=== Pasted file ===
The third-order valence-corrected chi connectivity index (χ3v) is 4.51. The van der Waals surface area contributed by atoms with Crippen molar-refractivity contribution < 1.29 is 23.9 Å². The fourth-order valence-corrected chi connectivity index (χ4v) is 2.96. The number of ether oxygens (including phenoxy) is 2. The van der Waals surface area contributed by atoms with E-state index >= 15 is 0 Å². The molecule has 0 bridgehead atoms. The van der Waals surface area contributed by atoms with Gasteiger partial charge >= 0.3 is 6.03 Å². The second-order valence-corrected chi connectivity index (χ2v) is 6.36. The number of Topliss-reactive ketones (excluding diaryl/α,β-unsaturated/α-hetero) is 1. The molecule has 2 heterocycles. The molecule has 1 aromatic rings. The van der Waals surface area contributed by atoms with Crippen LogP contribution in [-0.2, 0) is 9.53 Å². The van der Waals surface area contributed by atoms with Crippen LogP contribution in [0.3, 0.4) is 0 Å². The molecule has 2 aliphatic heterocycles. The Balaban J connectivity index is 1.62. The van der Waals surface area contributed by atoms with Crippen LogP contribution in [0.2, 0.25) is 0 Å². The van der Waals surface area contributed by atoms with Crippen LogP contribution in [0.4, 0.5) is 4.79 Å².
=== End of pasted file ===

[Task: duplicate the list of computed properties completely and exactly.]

The third-order valence-corrected chi connectivity index (χ3v) is 4.51. The van der Waals surface area contributed by atoms with Crippen molar-refractivity contribution < 1.29 is 23.9 Å². The fourth-order valence-corrected chi connectivity index (χ4v) is 2.96. The number of ether oxygens (including phenoxy) is 2. The van der Waals surface area contributed by atoms with E-state index >= 15 is 0 Å². The molecule has 0 bridgehead atoms. The van der Waals surface area contributed by atoms with Gasteiger partial charge >= 0.3 is 6.03 Å². The second-order valence-corrected chi connectivity index (χ2v) is 6.36. The number of Topliss-reactive ketones (excluding diaryl/α,β-unsaturated/α-hetero) is 1. The molecule has 2 heterocycles. The molecule has 1 aromatic rings. The van der Waals surface area contributed by atoms with Crippen LogP contribution in [-0.2, 0) is 9.53 Å². The van der Waals surface area contributed by atoms with Crippen LogP contribution in [0.3, 0.4) is 0 Å². The molecule has 2 aliphatic heterocycles. The Balaban J connectivity index is 1.62. The van der Waals surface area contributed by atoms with Crippen LogP contribution in [0.2, 0.25) is 0 Å². The van der Waals surface area contributed by atoms with Crippen LogP contribution in [0.4, 0.5) is 4.79 Å².